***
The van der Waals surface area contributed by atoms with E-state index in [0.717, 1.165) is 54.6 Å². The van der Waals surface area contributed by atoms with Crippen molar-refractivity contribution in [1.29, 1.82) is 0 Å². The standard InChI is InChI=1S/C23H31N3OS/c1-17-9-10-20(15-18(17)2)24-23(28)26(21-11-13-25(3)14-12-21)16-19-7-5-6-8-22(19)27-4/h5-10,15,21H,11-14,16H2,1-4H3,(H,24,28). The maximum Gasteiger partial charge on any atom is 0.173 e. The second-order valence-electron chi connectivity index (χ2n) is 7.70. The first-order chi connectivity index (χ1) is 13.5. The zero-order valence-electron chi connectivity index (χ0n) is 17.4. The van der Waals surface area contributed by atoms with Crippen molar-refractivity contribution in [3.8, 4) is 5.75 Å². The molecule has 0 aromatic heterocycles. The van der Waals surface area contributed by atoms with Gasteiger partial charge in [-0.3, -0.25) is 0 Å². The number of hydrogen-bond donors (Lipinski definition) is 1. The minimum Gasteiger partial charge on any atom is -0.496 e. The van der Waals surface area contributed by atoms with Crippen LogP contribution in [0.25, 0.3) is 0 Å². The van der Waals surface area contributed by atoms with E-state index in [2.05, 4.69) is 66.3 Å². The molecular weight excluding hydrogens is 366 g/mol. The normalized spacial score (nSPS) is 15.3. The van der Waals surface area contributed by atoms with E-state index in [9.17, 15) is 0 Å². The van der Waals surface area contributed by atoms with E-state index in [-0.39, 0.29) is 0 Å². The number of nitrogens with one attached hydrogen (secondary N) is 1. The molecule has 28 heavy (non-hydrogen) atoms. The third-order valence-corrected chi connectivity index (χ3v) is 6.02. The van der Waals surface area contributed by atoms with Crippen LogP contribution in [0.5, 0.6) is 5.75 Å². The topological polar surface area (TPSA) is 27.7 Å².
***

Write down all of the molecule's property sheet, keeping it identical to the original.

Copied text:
The van der Waals surface area contributed by atoms with E-state index in [0.717, 1.165) is 54.6 Å². The van der Waals surface area contributed by atoms with Crippen molar-refractivity contribution in [1.29, 1.82) is 0 Å². The standard InChI is InChI=1S/C23H31N3OS/c1-17-9-10-20(15-18(17)2)24-23(28)26(21-11-13-25(3)14-12-21)16-19-7-5-6-8-22(19)27-4/h5-10,15,21H,11-14,16H2,1-4H3,(H,24,28). The maximum Gasteiger partial charge on any atom is 0.173 e. The second-order valence-electron chi connectivity index (χ2n) is 7.70. The first-order chi connectivity index (χ1) is 13.5. The zero-order valence-electron chi connectivity index (χ0n) is 17.4. The van der Waals surface area contributed by atoms with Crippen molar-refractivity contribution in [3.8, 4) is 5.75 Å². The molecule has 0 aromatic heterocycles. The van der Waals surface area contributed by atoms with Gasteiger partial charge in [-0.3, -0.25) is 0 Å². The number of hydrogen-bond donors (Lipinski definition) is 1. The minimum Gasteiger partial charge on any atom is -0.496 e. The van der Waals surface area contributed by atoms with Crippen LogP contribution in [0.25, 0.3) is 0 Å². The van der Waals surface area contributed by atoms with E-state index in [2.05, 4.69) is 66.3 Å². The molecular weight excluding hydrogens is 366 g/mol. The normalized spacial score (nSPS) is 15.3. The van der Waals surface area contributed by atoms with E-state index in [9.17, 15) is 0 Å². The van der Waals surface area contributed by atoms with E-state index in [-0.39, 0.29) is 0 Å². The number of nitrogens with one attached hydrogen (secondary N) is 1. The molecule has 28 heavy (non-hydrogen) atoms. The third-order valence-corrected chi connectivity index (χ3v) is 6.02. The van der Waals surface area contributed by atoms with Crippen LogP contribution in [0.5, 0.6) is 5.75 Å². The topological polar surface area (TPSA) is 27.7 Å².